In a panel discussion about kosher food trends, three restaurateurs talked about how social media affects their business. “Social media has changed the game in the dining room,” said Jeff Nathan, owner of Abigail’s Restaurant in New York City. He is astonished that customers sit down in his high end restaurant and then interact mainly with their phones. “The best part of the meal is not just the food but the people around the table,” he said. The beautiful photos people share can attract others but posts about a bad experience can give a restaurateur heartburn. “We want to fix the situation and have them come back,” Nathan said, but the instantaneous nature of a negative post means damage spreads before it can be repaired.
Like manufacturers, restaurant owners must keep abreast of food trends to please their customers. “Healthy food, low sodium and low sugar are trends here to stay,” said Nathan, “but people still want the 22-ounce Brazilian rib steak with fries, though maybe not as often.” He sees lunchtime customers gravitating to salads, fish and poke bowls.
Influencers such as food bloggers have developed a mutually advantageous relationship with manufacturers. As the bloggers’ following grows, with ever more stunning photographs and videos, brands take notice. They send products to bloggers, often paying substantially, to be included in their posts.
Six years ago, Melinda Strauss, author of the blog Kitchen Tested, started the Jewish Food Media Conference the day before Kosherfest, so kosher food bloggers who were coming to the show could network and share ideas. At this year’s conference, the speakers talked about how they turned themselves into brands, building a consistent look on their blogs, so a food manufacturer can easily visualize its product in the blogger’s posts. Unlike paid media, where advertisers buy space and craft their message, bloggers only include products they want to write about. Their credibility would be hurt if they promoted a product that didn’t pass muster with their followers. That authenticity is what attracts manufacturers.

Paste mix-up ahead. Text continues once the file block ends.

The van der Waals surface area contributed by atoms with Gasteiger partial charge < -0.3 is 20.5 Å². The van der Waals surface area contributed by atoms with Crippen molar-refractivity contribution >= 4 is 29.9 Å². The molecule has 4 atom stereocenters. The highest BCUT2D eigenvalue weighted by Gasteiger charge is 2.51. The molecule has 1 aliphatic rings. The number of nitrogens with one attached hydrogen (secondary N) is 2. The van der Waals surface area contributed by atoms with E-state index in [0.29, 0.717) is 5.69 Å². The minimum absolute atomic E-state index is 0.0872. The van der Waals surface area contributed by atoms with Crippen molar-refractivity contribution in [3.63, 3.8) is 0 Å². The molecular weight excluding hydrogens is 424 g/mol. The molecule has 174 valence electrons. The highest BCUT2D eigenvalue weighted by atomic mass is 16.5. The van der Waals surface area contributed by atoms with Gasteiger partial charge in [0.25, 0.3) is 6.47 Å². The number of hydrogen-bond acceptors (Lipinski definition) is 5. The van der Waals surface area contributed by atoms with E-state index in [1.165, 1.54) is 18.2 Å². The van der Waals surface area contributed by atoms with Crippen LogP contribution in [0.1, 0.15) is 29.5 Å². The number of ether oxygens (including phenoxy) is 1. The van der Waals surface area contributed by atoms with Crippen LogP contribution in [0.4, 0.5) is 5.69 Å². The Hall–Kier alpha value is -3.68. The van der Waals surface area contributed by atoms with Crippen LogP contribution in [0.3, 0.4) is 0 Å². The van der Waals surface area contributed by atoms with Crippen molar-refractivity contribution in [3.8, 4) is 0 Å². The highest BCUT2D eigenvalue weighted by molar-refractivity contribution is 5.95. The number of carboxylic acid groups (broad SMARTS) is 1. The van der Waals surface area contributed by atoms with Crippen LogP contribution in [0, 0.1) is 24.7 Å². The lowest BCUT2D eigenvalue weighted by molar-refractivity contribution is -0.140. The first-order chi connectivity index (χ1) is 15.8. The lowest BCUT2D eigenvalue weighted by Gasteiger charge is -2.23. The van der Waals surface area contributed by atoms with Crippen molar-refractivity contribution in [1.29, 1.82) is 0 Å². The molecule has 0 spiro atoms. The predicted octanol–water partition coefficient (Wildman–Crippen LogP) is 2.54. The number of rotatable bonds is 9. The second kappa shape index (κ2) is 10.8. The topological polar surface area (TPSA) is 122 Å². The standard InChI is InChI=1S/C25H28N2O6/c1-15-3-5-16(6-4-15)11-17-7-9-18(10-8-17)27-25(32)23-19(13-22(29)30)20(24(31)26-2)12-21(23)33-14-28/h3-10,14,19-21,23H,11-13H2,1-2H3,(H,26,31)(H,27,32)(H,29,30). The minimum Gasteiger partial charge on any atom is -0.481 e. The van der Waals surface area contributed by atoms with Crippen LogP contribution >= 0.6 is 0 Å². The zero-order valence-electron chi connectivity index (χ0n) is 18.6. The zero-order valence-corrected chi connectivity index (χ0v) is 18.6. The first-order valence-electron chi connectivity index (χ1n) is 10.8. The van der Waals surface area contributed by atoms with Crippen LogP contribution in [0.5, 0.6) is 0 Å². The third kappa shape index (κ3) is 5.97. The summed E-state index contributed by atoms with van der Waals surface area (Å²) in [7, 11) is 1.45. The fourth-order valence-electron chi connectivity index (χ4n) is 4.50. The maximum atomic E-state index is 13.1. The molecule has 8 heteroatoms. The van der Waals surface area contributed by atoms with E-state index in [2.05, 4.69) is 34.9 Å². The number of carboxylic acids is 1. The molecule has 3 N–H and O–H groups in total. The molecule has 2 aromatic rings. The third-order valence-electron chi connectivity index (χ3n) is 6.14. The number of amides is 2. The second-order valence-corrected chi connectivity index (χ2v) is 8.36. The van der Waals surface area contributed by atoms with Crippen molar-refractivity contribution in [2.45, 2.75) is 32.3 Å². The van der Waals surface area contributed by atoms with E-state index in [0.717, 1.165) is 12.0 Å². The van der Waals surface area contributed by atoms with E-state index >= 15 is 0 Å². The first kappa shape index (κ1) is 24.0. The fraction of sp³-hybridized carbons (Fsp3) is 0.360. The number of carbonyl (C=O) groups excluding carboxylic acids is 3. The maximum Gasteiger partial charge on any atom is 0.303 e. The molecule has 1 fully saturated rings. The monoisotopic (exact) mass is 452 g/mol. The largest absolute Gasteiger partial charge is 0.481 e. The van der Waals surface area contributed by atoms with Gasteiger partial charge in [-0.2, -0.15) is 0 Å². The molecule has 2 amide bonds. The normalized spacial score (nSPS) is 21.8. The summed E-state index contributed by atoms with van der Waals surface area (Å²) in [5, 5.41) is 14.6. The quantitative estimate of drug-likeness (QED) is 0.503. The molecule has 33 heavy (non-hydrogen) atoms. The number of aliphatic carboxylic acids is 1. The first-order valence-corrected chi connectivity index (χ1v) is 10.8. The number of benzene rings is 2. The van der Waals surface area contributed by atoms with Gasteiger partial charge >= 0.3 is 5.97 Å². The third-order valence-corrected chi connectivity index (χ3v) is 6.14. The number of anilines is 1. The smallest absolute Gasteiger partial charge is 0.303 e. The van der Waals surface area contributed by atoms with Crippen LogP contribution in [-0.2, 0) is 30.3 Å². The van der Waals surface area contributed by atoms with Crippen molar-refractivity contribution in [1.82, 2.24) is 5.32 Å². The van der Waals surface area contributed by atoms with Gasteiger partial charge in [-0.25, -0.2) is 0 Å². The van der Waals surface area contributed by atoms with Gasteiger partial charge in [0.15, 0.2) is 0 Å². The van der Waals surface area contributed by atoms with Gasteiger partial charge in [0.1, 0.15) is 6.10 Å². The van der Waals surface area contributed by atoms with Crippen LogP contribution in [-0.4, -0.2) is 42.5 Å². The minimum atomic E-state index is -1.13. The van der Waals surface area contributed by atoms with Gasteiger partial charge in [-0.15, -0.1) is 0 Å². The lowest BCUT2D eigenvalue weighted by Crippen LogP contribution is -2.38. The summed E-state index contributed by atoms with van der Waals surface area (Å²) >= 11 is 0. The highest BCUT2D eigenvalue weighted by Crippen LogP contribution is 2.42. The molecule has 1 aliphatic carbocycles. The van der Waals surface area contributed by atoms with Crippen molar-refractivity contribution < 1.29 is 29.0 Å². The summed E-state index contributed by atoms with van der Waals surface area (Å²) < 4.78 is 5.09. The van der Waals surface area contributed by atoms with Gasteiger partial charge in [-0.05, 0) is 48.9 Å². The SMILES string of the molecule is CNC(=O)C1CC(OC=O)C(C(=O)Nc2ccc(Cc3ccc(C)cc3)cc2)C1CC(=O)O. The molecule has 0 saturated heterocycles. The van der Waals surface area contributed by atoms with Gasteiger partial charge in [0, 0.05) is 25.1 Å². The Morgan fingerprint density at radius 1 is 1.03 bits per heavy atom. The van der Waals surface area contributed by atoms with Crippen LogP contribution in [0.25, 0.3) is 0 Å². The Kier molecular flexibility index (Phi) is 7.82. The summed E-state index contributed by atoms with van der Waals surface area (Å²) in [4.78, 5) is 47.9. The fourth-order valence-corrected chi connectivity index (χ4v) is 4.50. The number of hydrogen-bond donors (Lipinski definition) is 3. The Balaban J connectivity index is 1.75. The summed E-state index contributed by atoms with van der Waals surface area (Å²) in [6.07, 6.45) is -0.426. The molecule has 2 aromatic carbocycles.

Eitan Bernath, a 16-year-old Frisch student from Teaneck, has become a food-blogging star, with his own video production company to turn out content for his YouTube channel. He said his work pays for itself and is not funded at all by his parents. “Your blog is your real estate,” he said at the conference, and like valuable real estate, it should have a price tag for brands who want to be on that space.
As a reality check, I reached out to Kayco, a leading producer and distributor of kosher food, to ask about the company’s social media and internet research strategy. Kim Cassar, vice president of marketing, said she works with hundreds of bloggers who have a dedicated consumer following, sending them products to try and write about. “We have a great relationship with the blogger community,” she said. “Bloggers are a consumer gateway. They won’t talk about something they don’t believe in. They are passionate about the product and give usage recommendations. This gives brands credibility.”